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Moody Blues - In Search of the Lost Chord
Label: Polygram Records
Release: 1968

Ride My See-Saw
Dr. Livingstone, I Presume
House of Four Doors (Part 1)
Legend of A Mind
House of Four Doors (Part 2)
Voices In The Sky
The Best Way To Travel
Visions of Paradise
The Actor
The Word

In Search of the Lost Chord - Moody Blues
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After the near-perfection of Days of Future Passed, this album is a little disappointing. The band go for psychedelia on this release, and psych wasn't their strong suite - as it is, they manage to make some pretty good numbers on here, but not much to write home about.

There's three big psych numbers on here (bar the, as usual, horrid Edge poetry), ranging from excellent to utterlyridiculous. The excellent belongs in Ray Thomas's "Legend of A Mind", which people more often than not refer to as "TimothyLeary". A lengthy number that cuts into the 2 parts of Lodge's "House of Four Doors", it's a very atmospheric number, withsome great Pindertron passages and some wonderful flute playing from Ray himself - it's an excellent, very trippy number. Well done boys.

Same can't be said for the others - both written by Mike Pinder. "The Best Way To Travel" is at least interesting, with it'sweird mellotron break in the middle, but there's nothing else to write about at all on this song. And he also contributes,with ease, the most offensive thing on the whole album - even including Edge poetry. "OM" is, of course, the lost chord itself, and it's set to ridiculous musical background, and goes on for too god-damn long. Out of the "Core 7", this is easily a contender for the worst song the Moodies' made - it sounds like a light version of "Within You Without You".

Anyway, as for the rest - well, most of them are good, if not really classic Moodies. But don't ignore "Ride My See-Saw",a spectacular, bouncy rocker (Naturally, from the rockin' man in the band, John Lodge) that opens the record. And John Lodge puts his name forward as the most consistent songwriter in the Moodies' with the outstanding "House of Four Doors" -a tight contender with "Legend of A Mind" for best song, here. Many a musical part here - harpsichords, pianos, mellotrons,with a great refrain and chorus. Excellent.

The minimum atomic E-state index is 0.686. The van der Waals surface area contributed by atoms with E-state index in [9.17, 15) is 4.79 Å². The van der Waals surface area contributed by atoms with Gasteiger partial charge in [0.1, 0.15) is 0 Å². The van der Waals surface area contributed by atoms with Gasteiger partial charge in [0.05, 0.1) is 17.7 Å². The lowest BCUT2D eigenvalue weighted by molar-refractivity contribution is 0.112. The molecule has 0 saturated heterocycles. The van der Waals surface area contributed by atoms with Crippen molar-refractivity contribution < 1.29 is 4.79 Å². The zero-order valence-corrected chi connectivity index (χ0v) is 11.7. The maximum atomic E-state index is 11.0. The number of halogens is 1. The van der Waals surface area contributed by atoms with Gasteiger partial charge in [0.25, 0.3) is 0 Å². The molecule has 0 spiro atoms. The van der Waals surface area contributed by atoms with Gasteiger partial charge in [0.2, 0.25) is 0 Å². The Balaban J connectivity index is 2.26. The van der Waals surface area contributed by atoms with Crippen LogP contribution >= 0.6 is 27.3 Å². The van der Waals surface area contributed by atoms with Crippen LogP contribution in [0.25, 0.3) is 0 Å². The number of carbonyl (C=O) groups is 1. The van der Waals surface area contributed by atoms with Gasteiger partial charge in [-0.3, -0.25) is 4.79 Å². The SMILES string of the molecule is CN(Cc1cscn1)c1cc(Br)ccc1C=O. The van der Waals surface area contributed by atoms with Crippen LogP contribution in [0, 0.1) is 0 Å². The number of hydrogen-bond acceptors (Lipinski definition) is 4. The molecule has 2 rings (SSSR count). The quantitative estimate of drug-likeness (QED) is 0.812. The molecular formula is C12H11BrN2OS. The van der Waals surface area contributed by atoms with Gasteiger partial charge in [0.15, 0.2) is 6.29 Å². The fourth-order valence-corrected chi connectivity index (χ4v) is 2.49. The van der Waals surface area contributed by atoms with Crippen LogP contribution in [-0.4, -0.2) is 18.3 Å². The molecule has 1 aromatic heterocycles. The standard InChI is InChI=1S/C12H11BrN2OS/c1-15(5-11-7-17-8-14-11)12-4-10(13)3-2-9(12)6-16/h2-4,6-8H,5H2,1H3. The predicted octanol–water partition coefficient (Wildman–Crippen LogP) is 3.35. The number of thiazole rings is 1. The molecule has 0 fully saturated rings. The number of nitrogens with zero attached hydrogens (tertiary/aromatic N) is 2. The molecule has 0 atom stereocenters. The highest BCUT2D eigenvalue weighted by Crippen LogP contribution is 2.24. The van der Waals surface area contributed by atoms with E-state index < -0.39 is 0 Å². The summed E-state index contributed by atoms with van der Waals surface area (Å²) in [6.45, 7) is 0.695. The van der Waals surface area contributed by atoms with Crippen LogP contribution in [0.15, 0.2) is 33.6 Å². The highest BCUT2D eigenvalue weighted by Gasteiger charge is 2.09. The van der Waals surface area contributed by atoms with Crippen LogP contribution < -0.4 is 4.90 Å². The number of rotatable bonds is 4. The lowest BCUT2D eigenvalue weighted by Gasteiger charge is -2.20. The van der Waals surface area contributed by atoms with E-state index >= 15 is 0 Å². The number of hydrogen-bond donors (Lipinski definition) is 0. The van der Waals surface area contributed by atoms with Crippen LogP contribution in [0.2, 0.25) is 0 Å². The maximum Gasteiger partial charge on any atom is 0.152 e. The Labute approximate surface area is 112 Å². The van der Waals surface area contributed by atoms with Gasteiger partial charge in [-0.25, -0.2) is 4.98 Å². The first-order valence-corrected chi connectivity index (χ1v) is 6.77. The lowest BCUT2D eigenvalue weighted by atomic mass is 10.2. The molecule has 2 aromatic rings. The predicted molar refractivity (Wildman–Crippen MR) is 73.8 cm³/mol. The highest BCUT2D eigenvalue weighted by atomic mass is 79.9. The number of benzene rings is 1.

Ray Thomas, bar "Legend", doesn't go too well. "Dr Livingstone, I Presume" is extremely catchy and childlike...but well, it's pretty typical for Ray. "Visions of Paradise" features some great flute hooks, but is kind of...well, yeah, just plainol' decent. Not a match for "Legend of A Mind". And Hayward? He does ok for himself - as usual, he is the balladeer, andso he does what he does best. "Voices In The Sky" is another great song - outstanding mellotron, as usual, and a beautifullead vocal. And "The Actor" is a good, but unmemorable acoustic number.

So, there you go. It's perhaps the worst out of the "Core 7", but it's not a poor album - although some moments really bring it down. Edge is, as usual, abysmal, and song-writing wise, this is probably the worst one for Pinder - a shame after greats such as "Dawn Is A Feeling" on the last album. So, I give it a high 6 - it's got some damn good songs, but really, this album could have been a lot better.

Reviewer Rating of CD :

often times thought of a let down. in some ways it is. the songs aren't as strong. the album drags a bit, the band goes seriously all out hippy here. interestingly, they play like 48 different instruments on here. if they didn't know how to play, they just learned how to! quite admirable.

has some great songs on it like ride my see saw, dr. livingstone i presume? legend of a mind (also known as timothy leary's dead) and the house of four doors. OM sucks as does graeme edge's poetry sections: he just hadn't learned to write good music to go behind his incredibly lame poetry. still, great moody melodies, moody singing, and a fun moody atmosphere. must have for moody fans.

Reviewer Rating of CD :


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